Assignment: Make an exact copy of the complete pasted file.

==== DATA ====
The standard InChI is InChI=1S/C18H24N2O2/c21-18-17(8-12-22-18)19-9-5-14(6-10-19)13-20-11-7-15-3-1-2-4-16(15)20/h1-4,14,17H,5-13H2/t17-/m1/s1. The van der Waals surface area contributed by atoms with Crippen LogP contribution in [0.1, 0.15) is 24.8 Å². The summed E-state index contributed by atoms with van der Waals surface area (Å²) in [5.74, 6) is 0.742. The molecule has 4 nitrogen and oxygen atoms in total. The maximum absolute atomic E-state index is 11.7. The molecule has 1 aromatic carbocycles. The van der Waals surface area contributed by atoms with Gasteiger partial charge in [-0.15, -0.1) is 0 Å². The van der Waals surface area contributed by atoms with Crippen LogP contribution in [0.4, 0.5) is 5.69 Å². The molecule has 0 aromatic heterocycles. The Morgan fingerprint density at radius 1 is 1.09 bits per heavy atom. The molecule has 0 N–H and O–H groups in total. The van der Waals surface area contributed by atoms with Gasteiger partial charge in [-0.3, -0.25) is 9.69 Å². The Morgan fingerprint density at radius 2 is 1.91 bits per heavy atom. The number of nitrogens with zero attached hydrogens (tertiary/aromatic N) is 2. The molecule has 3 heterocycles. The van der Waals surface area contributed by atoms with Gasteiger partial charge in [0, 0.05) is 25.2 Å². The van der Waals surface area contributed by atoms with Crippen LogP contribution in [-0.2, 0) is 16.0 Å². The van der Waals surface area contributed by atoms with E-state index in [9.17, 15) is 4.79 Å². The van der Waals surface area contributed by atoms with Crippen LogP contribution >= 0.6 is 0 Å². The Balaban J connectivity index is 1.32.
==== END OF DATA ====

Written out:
The standard InChI is InChI=1S/C18H24N2O2/c21-18-17(8-12-22-18)19-9-5-14(6-10-19)13-20-11-7-15-3-1-2-4-16(15)20/h1-4,14,17H,5-13H2/t17-/m1/s1. The van der Waals surface area contributed by atoms with Crippen LogP contribution in [0.1, 0.15) is 24.8 Å². The summed E-state index contributed by atoms with van der Waals surface area (Å²) in [5.74, 6) is 0.742. The molecule has 4 nitrogen and oxygen atoms in total. The maximum absolute atomic E-state index is 11.7. The molecule has 1 aromatic carbocycles. The van der Waals surface area contributed by atoms with Gasteiger partial charge in [-0.15, -0.1) is 0 Å². The van der Waals surface area contributed by atoms with Crippen LogP contribution in [0.4, 0.5) is 5.69 Å². The molecule has 0 aromatic heterocycles. The Morgan fingerprint density at radius 1 is 1.09 bits per heavy atom. The molecule has 0 N–H and O–H groups in total. The van der Waals surface area contributed by atoms with Gasteiger partial charge in [-0.3, -0.25) is 9.69 Å². The Morgan fingerprint density at radius 2 is 1.91 bits per heavy atom. The number of nitrogens with zero attached hydrogens (tertiary/aromatic N) is 2. The molecule has 3 heterocycles. The van der Waals surface area contributed by atoms with Gasteiger partial charge in [0, 0.05) is 25.2 Å². The van der Waals surface area contributed by atoms with Crippen LogP contribution in [-0.2, 0) is 16.0 Å². The van der Waals surface area contributed by atoms with E-state index in [9.17, 15) is 4.79 Å². The van der Waals surface area contributed by atoms with Crippen LogP contribution >= 0.6 is 0 Å². The Balaban J connectivity index is 1.32.